Comparing the new-generation fiber-optic connectors
The standardization debate within the Telecommunications Industry Association (Arlington, VA) about the new small-form-factor fiber-optic connectors has made end-users increasingly concerned about how to compare these types of products. While unfortunate, this level of concern is not unexpected. Any evolution in technology, such as this movement from larger SC-style fiber-optic connectors to the smaller offerings, naturally raises a number of questions until end-users become familiar with the ne
Richard L. Akins,
The standardization debate within the Telecommunications Industry Association (Arlington, VA) about the new small-form-factor fiber-optic connectors has made end-users increasingly concerned about how to compare these types of products. While unfortunate, this level of concern is not unexpected. Any evolution in technology, such as this movement from larger SC-style fiber-optic connectors to the smaller offerings, naturally raises a number of questions until end-users become familiar with the new products.
Several issues about the new fiber-optic connectors have been raised repeatedly by users of our connector during its more than 18 months of deployment. Some of these issues follow.
Termination time--One concern repeatedly voiced about the new breed of small fiber-optic connectors is field-termination time. There are actually two issues involved: the termination of the plug and the termination of the jack. Comparing termination times can be an effective gauge for end-users, but how do they compare a fully field-terminable connector (plug and jack) with other connector styles that require that the plugs be factory-terminated? Factory termination limits the flexibility of the installer, may increase costs if damage occurs, and may restrict users to purchasing the preterminated patch cords directly from the vendor instead of through traditional distribution channels.
An additional factor is termination yield. The robustness of the connector and the familiarity of the installer with termination techniques and tooling are crucial in reducing the scrap rate for these new, small fiber-optic connectors.
Cable-style flexibility--As fiber moves to the desk (often terminated between modular patch panels and wall outlets), end-users usually employ fully jacketed duplex cables to better protect the fiber. This fully jacketed cable should be terminable within the jack side of each connector style. For those connector styles that can only use buffered fibers within the jacks, the end-user must be aware of the limitations of this approach.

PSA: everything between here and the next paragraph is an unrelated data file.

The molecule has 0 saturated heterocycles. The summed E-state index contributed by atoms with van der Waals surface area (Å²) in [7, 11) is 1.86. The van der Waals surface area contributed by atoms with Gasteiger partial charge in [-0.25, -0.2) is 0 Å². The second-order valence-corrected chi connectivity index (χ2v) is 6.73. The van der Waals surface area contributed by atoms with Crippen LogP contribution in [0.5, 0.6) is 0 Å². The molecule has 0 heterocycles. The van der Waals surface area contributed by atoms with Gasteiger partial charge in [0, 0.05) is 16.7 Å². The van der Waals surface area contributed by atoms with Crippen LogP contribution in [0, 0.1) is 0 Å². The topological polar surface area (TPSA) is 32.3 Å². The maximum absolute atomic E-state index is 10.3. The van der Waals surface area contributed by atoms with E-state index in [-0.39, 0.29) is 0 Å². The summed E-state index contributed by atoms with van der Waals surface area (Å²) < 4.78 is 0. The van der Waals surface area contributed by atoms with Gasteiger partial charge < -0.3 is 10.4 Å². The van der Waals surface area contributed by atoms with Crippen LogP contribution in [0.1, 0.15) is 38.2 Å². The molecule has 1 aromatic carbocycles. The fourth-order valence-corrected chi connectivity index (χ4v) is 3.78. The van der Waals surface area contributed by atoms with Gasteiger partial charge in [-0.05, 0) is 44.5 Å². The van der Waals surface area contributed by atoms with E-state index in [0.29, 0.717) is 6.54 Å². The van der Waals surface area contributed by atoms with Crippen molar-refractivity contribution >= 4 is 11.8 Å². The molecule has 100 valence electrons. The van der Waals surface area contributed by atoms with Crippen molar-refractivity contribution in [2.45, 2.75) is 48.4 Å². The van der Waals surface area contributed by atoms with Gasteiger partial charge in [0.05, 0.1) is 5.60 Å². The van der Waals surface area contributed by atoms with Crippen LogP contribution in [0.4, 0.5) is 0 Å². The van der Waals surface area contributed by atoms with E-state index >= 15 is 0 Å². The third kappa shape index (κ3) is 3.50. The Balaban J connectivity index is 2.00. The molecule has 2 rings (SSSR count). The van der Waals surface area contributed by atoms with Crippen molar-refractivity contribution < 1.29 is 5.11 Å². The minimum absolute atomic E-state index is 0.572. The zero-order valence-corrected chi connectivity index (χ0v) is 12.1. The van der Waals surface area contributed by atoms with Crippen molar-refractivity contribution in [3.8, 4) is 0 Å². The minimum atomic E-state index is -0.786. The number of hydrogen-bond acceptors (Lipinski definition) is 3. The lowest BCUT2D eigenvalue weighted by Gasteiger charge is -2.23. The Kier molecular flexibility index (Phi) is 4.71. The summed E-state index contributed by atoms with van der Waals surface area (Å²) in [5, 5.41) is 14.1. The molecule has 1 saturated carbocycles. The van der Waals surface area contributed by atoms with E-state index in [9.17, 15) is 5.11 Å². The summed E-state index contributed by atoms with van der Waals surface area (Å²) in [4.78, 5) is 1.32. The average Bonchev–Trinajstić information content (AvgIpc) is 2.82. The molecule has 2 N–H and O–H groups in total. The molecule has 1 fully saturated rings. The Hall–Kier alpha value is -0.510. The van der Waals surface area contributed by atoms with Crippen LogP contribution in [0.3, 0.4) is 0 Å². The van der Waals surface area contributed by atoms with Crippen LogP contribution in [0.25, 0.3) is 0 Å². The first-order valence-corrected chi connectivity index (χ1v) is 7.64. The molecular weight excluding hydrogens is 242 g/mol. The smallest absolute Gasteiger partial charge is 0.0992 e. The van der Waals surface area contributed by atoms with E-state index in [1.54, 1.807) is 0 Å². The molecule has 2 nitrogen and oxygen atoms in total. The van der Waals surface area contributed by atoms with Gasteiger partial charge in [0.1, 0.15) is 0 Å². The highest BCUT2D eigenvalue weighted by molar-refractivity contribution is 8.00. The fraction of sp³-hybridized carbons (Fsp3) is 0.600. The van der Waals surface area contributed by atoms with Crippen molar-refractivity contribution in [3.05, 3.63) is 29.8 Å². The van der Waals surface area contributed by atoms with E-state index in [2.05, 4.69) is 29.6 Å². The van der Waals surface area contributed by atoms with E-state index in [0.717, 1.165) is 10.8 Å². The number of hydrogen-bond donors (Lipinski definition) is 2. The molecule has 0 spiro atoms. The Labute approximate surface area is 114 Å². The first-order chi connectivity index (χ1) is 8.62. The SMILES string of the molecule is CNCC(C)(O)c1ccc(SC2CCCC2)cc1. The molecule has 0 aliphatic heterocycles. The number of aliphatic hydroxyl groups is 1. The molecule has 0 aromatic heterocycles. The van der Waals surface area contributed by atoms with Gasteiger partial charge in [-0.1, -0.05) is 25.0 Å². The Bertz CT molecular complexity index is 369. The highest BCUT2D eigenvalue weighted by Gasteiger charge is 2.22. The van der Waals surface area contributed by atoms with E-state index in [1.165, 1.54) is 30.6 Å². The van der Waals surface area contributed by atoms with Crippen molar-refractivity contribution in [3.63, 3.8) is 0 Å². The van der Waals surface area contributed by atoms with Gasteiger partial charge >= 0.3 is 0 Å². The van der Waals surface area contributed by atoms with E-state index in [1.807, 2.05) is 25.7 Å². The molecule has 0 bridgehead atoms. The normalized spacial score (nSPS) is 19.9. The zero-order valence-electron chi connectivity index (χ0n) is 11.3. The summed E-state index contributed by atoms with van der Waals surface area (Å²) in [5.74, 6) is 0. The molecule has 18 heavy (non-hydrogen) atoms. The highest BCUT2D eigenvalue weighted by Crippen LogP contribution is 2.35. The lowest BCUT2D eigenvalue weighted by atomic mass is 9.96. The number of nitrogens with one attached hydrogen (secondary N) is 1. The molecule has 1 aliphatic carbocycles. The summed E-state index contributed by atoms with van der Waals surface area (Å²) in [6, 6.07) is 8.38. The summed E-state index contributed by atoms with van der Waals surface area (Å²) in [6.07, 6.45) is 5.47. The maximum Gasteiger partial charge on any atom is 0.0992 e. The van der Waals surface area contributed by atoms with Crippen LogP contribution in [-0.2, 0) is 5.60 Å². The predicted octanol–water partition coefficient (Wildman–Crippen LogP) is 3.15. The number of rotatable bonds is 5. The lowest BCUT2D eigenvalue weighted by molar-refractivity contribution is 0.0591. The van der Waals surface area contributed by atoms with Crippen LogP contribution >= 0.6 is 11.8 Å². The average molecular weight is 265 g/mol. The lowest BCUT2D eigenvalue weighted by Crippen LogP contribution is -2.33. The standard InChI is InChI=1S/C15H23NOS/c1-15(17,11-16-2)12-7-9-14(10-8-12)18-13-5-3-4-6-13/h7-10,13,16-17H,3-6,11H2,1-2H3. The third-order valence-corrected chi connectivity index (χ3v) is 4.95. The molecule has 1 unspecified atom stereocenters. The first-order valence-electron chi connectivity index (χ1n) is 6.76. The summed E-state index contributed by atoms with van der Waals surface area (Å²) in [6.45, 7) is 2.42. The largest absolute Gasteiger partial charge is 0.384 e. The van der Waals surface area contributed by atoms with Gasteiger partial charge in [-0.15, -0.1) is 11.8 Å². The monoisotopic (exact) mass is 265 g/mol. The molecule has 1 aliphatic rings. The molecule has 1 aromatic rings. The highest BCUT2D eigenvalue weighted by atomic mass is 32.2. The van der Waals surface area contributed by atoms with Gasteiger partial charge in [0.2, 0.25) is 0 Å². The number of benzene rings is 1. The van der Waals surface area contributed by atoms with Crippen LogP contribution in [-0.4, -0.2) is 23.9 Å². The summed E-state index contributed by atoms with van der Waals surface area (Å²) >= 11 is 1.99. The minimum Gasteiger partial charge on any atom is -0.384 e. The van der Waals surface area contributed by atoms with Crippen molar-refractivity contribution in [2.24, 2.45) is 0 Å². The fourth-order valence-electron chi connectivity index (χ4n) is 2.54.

Multiple termination techniques-- Over the years, tens of millions of dollars have been invested by the five leading fiber-optic connector vendors and others to develop a variety of termination techniques (i.e., epoxy, adhesive, cleave, and stub) for the 2.5-millimeter ferrules used within ST- and SC-style connectors. Each style has its adherents for reasons of cost, quality, reliability, and similar issues. Customers of the new generation of small fiber-optic connectors should be aware of the limitations some of the designs may place upon termination techniques.
Use of existing tools--Each of the termination techniques listed above requires a skill set learned by the installer as well as a set of tools. As the new, small connector styles come to the market, end-users should carefully consider the amount of retraining and retooling each of the connector solutions will require.
Port density--Despite vendors` claims that each of these new connectors provides the same port density as RJ-45 style copper connectors, port density is also a concern. At the outlet, where low-profile, surface-mount boxes may be used, and at the telecommunications closet, where modular patch panels or single-rack-space fiber-optic enclosures may be used, port density becomes critical. Fitting 24 duplex connections within a single rack space is a must, as is the ability of the jack to take up the same vertical space as the 8-pin modular connector.
Reliability--Fiber-optic cabling is becoming more critical to the ever- increasing bandwidth demands of today`s data networks. Fiber is being installed because end-users are looking for a medium with enough bandwidth to be effective for a full 10 to 20 years of service. This type of cabling system requires "futureproof" connectors that must be capable of handling ultrahigh-bandwidth singlemode fiber as well as multimode fiber. Also, this new breed of small fiber-optic connector needs to be reliable enough to stand up to the abuse that fiber-to-the-desk applications will certainly create.
The 2.5-mm ferrule technology used in ST- and SC-style fiber connectors has kept America`s long-distance communications systems working reliably for more than a decade. Which of the new connector designs provide solutions that are this reliable, as fiber moves closer to the desktop?
Richard L. Akins is fiber-optic product manager at Panduit Corp. (Orland Park, IL), which produces the opti-jack connector.